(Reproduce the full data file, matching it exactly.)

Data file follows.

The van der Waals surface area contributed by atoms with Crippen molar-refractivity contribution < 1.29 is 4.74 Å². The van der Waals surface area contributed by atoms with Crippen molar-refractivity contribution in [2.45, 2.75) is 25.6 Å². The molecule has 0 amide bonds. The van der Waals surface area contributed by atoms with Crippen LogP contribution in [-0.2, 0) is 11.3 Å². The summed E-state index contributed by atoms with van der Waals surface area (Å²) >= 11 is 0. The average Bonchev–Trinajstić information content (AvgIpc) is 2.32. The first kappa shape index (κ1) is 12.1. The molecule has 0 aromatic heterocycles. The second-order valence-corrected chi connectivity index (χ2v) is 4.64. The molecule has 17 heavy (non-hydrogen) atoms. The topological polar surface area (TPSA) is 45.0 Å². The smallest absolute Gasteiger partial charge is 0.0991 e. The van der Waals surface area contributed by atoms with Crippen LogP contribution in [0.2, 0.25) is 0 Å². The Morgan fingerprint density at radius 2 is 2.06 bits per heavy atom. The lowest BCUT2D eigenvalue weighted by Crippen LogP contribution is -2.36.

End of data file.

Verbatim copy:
The van der Waals surface area contributed by atoms with Crippen molar-refractivity contribution < 1.29 is 4.74 Å². The van der Waals surface area contributed by atoms with Crippen molar-refractivity contribution in [2.45, 2.75) is 25.6 Å². The molecule has 0 amide bonds. The van der Waals surface area contributed by atoms with Crippen LogP contribution in [-0.2, 0) is 11.3 Å². The summed E-state index contributed by atoms with van der Waals surface area (Å²) >= 11 is 0. The average Bonchev–Trinajstić information content (AvgIpc) is 2.32. The first kappa shape index (κ1) is 12.1. The molecule has 0 aromatic heterocycles. The second-order valence-corrected chi connectivity index (χ2v) is 4.64. The molecule has 17 heavy (non-hydrogen) atoms. The topological polar surface area (TPSA) is 45.0 Å². The smallest absolute Gasteiger partial charge is 0.0991 e. The van der Waals surface area contributed by atoms with Crippen LogP contribution in [0.2, 0.25) is 0 Å². The Morgan fingerprint density at radius 2 is 2.06 bits per heavy atom. The lowest BCUT2D eigenvalue weighted by Crippen LogP contribution is -2.36.